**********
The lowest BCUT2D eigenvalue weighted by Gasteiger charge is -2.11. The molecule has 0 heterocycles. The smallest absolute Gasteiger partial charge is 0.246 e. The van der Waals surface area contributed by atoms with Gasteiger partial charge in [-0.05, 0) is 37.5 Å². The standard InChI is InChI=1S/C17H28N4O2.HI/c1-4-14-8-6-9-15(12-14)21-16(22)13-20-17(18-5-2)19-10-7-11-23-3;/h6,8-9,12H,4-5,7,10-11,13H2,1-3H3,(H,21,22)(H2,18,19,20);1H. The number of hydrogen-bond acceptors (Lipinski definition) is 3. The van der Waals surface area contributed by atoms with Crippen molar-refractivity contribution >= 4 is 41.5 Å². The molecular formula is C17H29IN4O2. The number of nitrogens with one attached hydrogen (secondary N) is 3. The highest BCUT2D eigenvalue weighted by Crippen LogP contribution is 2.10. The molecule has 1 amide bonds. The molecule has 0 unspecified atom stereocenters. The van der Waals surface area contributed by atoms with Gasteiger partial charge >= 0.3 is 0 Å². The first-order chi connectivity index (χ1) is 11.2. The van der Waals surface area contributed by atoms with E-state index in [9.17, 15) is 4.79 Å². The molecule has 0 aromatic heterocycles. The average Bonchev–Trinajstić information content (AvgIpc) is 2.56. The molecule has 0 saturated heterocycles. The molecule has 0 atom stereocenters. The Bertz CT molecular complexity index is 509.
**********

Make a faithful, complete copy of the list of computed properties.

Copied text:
The lowest BCUT2D eigenvalue weighted by Gasteiger charge is -2.11. The molecule has 0 heterocycles. The smallest absolute Gasteiger partial charge is 0.246 e. The van der Waals surface area contributed by atoms with Gasteiger partial charge in [-0.05, 0) is 37.5 Å². The standard InChI is InChI=1S/C17H28N4O2.HI/c1-4-14-8-6-9-15(12-14)21-16(22)13-20-17(18-5-2)19-10-7-11-23-3;/h6,8-9,12H,4-5,7,10-11,13H2,1-3H3,(H,21,22)(H2,18,19,20);1H. The number of hydrogen-bond acceptors (Lipinski definition) is 3. The van der Waals surface area contributed by atoms with Crippen molar-refractivity contribution >= 4 is 41.5 Å². The molecular formula is C17H29IN4O2. The number of nitrogens with one attached hydrogen (secondary N) is 3. The highest BCUT2D eigenvalue weighted by Crippen LogP contribution is 2.10. The molecule has 1 amide bonds. The molecule has 0 unspecified atom stereocenters. The van der Waals surface area contributed by atoms with Gasteiger partial charge >= 0.3 is 0 Å². The first-order chi connectivity index (χ1) is 11.2. The van der Waals surface area contributed by atoms with E-state index in [9.17, 15) is 4.79 Å². The molecule has 0 aromatic heterocycles. The average Bonchev–Trinajstić information content (AvgIpc) is 2.56. The molecule has 0 saturated heterocycles. The molecule has 0 atom stereocenters. The Bertz CT molecular complexity index is 509.